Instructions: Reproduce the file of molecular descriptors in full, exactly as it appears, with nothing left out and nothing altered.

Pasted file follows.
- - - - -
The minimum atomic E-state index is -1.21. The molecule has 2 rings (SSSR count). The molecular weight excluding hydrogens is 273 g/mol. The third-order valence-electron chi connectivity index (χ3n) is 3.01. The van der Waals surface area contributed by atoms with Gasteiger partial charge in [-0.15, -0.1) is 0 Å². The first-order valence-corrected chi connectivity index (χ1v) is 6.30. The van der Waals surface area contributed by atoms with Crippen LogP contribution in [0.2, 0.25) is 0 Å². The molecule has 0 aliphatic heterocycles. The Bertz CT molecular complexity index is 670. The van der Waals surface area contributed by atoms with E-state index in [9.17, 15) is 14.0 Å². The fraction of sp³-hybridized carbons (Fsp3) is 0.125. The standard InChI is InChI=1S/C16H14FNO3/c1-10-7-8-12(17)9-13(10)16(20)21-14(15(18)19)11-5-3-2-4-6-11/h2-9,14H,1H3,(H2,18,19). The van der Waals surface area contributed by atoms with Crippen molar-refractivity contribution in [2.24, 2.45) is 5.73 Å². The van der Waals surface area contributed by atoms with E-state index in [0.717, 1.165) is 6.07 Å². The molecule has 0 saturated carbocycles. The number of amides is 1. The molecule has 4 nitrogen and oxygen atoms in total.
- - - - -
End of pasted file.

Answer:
The minimum atomic E-state index is -1.21. The molecule has 2 rings (SSSR count). The molecular weight excluding hydrogens is 273 g/mol. The third-order valence-electron chi connectivity index (χ3n) is 3.01. The van der Waals surface area contributed by atoms with Gasteiger partial charge in [-0.15, -0.1) is 0 Å². The first-order valence-corrected chi connectivity index (χ1v) is 6.30. The van der Waals surface area contributed by atoms with Crippen LogP contribution in [0.2, 0.25) is 0 Å². The molecule has 0 aliphatic heterocycles. The Bertz CT molecular complexity index is 670. The van der Waals surface area contributed by atoms with E-state index in [9.17, 15) is 14.0 Å². The fraction of sp³-hybridized carbons (Fsp3) is 0.125. The standard InChI is InChI=1S/C16H14FNO3/c1-10-7-8-12(17)9-13(10)16(20)21-14(15(18)19)11-5-3-2-4-6-11/h2-9,14H,1H3,(H2,18,19). The van der Waals surface area contributed by atoms with Crippen molar-refractivity contribution in [2.24, 2.45) is 5.73 Å². The van der Waals surface area contributed by atoms with E-state index in [0.717, 1.165) is 6.07 Å². The molecule has 0 saturated carbocycles. The number of amides is 1. The molecule has 4 nitrogen and oxygen atoms in total.